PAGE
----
75 Wn.2d 546, THE STATE OF WASHINGTON, Respondent, v. ROBERT THOMAS OZANNE, Appellant

[No. 39794. Department Two.     Supreme Court      March 20, 1969.]

                    OZANNE, Appellant.*

[1] Parent and Child - Nonsupport - No Actual Need - Effect. A prima facie showing of a violation of RCW 26.20.030, which deems the failure to provide necessary support for one's children a crime, is not overcome by showing that the children are not in actual need because supported by someone else.

[2] Parent and Child - Nonsupport - Ability to Furnish Support - Review. In a prosecution for nonsupport, the issue of a parent's ability to contribute to the support of minor children is a factual issue for the jury. Its determination will not be disturbed on appeal when supported by substantial evidence.

[3] Parent and Child - Nonsupport - Burden of Proof - Prima Facie Case. Under RCW 26.20.030, and .080 which make nonsupport of children a crime, the state must establish willfullness, i.e., that no lawful excuse for the omission exists. Once the state has shown a parent has failed to furnish support it has established a prima facie case of willfullness (HCW 26.20.080) and the defendant can attempt to rebut this by showing a lawful excuse for his failure, thus presenting a factual issue to be determined by the jury.

[4] Appeal and Error - Assignments of Error - Assignments Not Argued - Effect. Assignments of error not supported by argument in one's brief will not be considered on appeal.

ROSELLINI, J., concurs in the result.

Appeal from a judgment of the Superior Court for King County, No. 46120, Stanley C. Soderland, J., entered July 18, 1967. Affirmed.

* Reported in 452 P.2d 745.

[1] See Ann. 131 A.L.H. 482; Am. Jur. 2d, Desertion and Nonsupport 85-88.

 Mar. 1969]          STATE v. OZANNE               547

Prosecution for nonsupport of minor children. Defendant appeals from a conviction and sentence.

Stanley B. Allper, for appellant (appointed counsel for appeal).

Charles O. Carroll, Eugene F. Hooper, and Philip R. Short, for respondent.


Robert Thomas Ozanne appeals a jury verdict finding him guilty of two counts of the crime of nonsupport. Sentence was deferred for 5 years on conditions that he serve 3 months in jail and comply with the support terms of the divorce decree.

Appellant and his wife, Marion Ozanne, were divorced in 1964 after 14 years of marriage. The three children of the marriage are all minors and live with their mother. Appellant, by his own admission, has contributed a minimal amount toward the support of the children since the entry of the divorce decree. Mrs. Ozanne fixes the amount at $210. She has been supporting the children herself and is employed at a bank, taking home $334 per month.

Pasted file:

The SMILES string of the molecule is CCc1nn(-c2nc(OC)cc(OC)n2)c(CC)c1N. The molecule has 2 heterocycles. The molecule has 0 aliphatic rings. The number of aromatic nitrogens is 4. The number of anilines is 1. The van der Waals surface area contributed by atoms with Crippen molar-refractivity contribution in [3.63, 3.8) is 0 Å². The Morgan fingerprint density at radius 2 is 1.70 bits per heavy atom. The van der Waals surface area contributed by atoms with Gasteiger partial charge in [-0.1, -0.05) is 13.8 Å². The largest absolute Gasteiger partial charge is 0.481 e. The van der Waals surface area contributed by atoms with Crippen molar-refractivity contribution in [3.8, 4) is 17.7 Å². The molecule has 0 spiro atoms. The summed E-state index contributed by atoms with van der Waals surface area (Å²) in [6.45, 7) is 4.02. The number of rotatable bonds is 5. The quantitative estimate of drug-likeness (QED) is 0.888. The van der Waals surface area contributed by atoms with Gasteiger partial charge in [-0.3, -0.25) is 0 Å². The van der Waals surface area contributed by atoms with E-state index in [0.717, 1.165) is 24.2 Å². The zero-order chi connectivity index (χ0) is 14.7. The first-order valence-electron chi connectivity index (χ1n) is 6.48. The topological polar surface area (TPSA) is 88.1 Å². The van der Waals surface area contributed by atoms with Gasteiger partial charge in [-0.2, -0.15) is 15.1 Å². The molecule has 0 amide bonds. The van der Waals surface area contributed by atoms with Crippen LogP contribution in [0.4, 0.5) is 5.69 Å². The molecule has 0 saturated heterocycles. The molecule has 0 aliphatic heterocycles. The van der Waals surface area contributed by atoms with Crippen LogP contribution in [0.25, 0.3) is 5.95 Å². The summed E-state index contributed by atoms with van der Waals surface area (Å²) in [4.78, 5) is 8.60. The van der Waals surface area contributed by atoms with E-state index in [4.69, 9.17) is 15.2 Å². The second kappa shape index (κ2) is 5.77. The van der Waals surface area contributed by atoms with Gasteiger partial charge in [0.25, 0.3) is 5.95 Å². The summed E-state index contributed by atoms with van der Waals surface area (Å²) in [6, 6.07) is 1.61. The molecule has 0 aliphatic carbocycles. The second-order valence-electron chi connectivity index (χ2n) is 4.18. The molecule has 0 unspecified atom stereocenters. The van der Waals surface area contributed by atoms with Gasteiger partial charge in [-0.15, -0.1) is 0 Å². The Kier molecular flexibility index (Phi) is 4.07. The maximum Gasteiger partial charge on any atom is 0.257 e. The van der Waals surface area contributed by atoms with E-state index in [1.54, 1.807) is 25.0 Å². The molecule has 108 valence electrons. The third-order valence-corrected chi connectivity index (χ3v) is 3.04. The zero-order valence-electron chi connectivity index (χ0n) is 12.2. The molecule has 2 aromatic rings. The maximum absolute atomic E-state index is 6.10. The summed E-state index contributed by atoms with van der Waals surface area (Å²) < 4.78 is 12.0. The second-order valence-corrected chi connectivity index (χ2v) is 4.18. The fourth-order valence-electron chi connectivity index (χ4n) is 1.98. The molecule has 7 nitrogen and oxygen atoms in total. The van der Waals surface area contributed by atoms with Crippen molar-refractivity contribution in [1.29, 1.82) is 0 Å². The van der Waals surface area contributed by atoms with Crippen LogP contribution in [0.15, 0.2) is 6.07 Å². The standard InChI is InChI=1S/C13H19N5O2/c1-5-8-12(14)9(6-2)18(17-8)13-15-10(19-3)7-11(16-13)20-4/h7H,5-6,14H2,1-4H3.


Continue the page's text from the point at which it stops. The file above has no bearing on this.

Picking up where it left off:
Appellant Ozanne attended the University of Washington for 3 years and has taken sales training courses. He holds a real estate broker's license and has had experience in other types of selling, as well as limited experience as an electrician and cab driver. Prior to the time the divorce was entered appellant earned approximately $500 to $600 per month as a real estate broker. After the divorce he earned nothing for the remaining month and one-half of the year 1964. In 1965 his net income was $288.26, in 1966 it was $2,218.95, and he earned approximately $600 from January 1, 1967 to April 11, 1967. The charging period ran from November 13, 1964 to April 11, 1967 and during this time his average income was $121.50 per month. He received $1,000 in settlement of an automobile accident and paid Mrs. Ozanne only $100 out of that amount.

Judge Armstrong is serving as a judge pro tempore of the Supreme Court pursuant to Art. 4, 2(a) (amendment 38), state constitution.

 548    STATE v. OZANNE      [75 Wn.2d 546

Appellant claims that during the charging period he was ill a great deal of the time and unable to work; that he was not properly trained to work at some of the jobs he attempted; and that his divorce was a severe emotional blow causing him to drink heavily the first year after the divorce. There was other evidence that he had complained for years about the hemorrhoids he claimed caused his disability. Evidence also showed that he had the drinking problem before his divorce.

Mrs. Ozanne stated that appellant told her that "He'd be damned if I ever saw a penny." Appellant denied that he had made this statement.

The statutes with which we are concerned in this case are:

RCW 26.20.030 Desertion or nonsupport-Penalty. (1)

Every person who:

. . . .

(b) Willfully omits, without lawful excuse, to furnish necessary food, clothing, shelter, or medical attendance for his or her child or children or ward or wards; or

. . . .

(2) When children are involved under the age of sixteen years, such act shall be a felony . . . .     RCW 26.20.080 Proof of willfulness - Application of penalty provisions. Proof of the . . . omission to furnish necessary food, clothing, shelter, or medical attendance for a child or children, ward or wards, is prima facie evidence that such abandonment or nonsupport, or omission to furnish food, clothing, shelter, or medical attendance is willful.

Appellant's first assignment of error is that the state failed, as a matter of law, to prove beyond a reasonable doubt all of the elements of the crime of nonsupport. His argument is based on three premises. First, that the state failed to show that the children were in need of support by appellant; second, that the evidence clearly showed that during the charging period appellant was unable to contribute to the support of the children; and third, that his failure to contribute to the support of the children was not willful and that he has shown a lawful excuse.

 Mar. 1969]          STATE v. OZANNE                549